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Home Blog Features Home Videos: 101 Dalmatians (1961)
Home Videos: 101 Dalmatians (1961) Print E-mail
Written by Ivan Radford   
Tuesday, 23 August 2011 08:32

I've always wanted a pet dog. I was never allowed a pet dog as a child. Instead, I was plonked down by my parents in front of this battered old VHS. Yes, it's 101 Dalmatians. The original, not that live action remake.



Watching it back now, it's as twee as memory serves, from the cute architecture of our lead couple's house to the voice-over offered by Rod Taylor's dog, Pongo. Look at him with his little doggy face. Awww. And listen to him calling his human owner his pet. Awww. And observe him as he eyes up women in the street for suitable sexual partners. Awww.

"She's fancy. Hmmm, perhaps a little too fancy.... That one's too old... Too young..." Yes, 101 Dalmatians, that family-friendly classic, opens with a scene in which a dog perves over some women. This, apparently, is the first step in securing true love.



The next step is to make sure your dogs cross paths. Run down to the local park, get your leads all tangled up, then push the woman in the lake. Once her clothes are wet, you're set. Bibbidi-bobbidi-boo, and 10 seconds later you're married.

Amazingly, this brief bit of exposition is completely endearing. If it were done today, it would be far more blokey and coarse. Instead, the marriage of the two humans, Roger (Ben Wright) and Anita (Lisa Davis), is a convincing backstory that perfectly parallels Pongo and Perdita's doggy romance. It's like watching The Lady and the Tramp condensed into 5 minutes - an achievement that rivals that highly praised opening from Pixar's Up.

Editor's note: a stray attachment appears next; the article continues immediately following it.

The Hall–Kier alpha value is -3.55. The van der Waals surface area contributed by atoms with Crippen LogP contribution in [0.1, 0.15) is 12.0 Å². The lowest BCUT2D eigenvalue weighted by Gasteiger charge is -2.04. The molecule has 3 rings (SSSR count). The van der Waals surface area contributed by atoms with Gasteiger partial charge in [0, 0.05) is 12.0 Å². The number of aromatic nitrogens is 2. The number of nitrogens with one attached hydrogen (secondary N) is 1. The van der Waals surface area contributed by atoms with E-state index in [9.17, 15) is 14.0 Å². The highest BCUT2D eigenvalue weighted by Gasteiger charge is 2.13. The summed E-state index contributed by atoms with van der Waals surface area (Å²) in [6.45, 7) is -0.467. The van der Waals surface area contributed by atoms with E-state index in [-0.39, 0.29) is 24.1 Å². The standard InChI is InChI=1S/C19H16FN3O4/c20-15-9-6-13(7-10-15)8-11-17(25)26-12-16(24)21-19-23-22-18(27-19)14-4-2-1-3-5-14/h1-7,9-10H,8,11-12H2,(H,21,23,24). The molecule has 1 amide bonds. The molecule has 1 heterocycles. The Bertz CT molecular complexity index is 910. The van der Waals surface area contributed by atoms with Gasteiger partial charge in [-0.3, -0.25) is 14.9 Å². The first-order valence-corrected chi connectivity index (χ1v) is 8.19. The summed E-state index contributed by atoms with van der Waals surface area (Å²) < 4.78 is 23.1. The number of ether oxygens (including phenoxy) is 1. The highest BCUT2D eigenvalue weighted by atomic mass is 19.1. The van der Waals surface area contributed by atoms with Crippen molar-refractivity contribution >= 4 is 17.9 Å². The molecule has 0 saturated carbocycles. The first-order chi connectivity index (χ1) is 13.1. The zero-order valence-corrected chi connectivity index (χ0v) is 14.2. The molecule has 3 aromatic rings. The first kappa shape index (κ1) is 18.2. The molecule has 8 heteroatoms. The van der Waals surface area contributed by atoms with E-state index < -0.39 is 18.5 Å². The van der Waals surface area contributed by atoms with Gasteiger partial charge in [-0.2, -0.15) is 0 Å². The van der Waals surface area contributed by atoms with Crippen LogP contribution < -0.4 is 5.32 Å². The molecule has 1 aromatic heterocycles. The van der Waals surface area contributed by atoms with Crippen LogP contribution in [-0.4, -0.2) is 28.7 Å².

It helps, of course, that Ben Wright speaks with all the suave charm of Noel Coward. He sings with it too - there's a reason why Cruella de Vil is one of the greatest songs in the Disney canon. In fact, the lyrics throughout the film are wittily Coward-esque (it closes with a song about "a dalmatian plantation, where our population can roam").



Hats off to composer Mel Leven.

Subtly introduced in the speedy first act, Cruella inevitably ends up stealing the whole show. Yes, even from the super-cute puppies with their adorable little black spots. 



They're nothing compared to this:



Betty Lou Gerson's vocals are so icy and evil that you almost forget the rest of the film. The bit where they cover the dogs in soot and disguise them as labradors? The excruciating 30 seconds where you think one of the puppies is stillborn? The surprisingly exciting car chase at the end? All of the inspired little touches are eclipsed by Cruella's presence, and it's testament to Walt Disney's talent (this is the last feature-length film he was involved with personally) that her character endures after so many decades. 

So what's the secret to 101 Dalmatians iconic appeal? Aside from the fact that it wraps up a wholly satisfying narrative in under 80 minutes, my money's on the opening credits, which play out the score with little doggy footprints.



It's the same kind of thing that we'd see in Carnival of the Animals years later from Warner Bros., and it's also exactly what I love about The Aristocats:


Animals + Jazz = Win


Which reminds me, I should probably go and watch my VHS of The Jungle Book...



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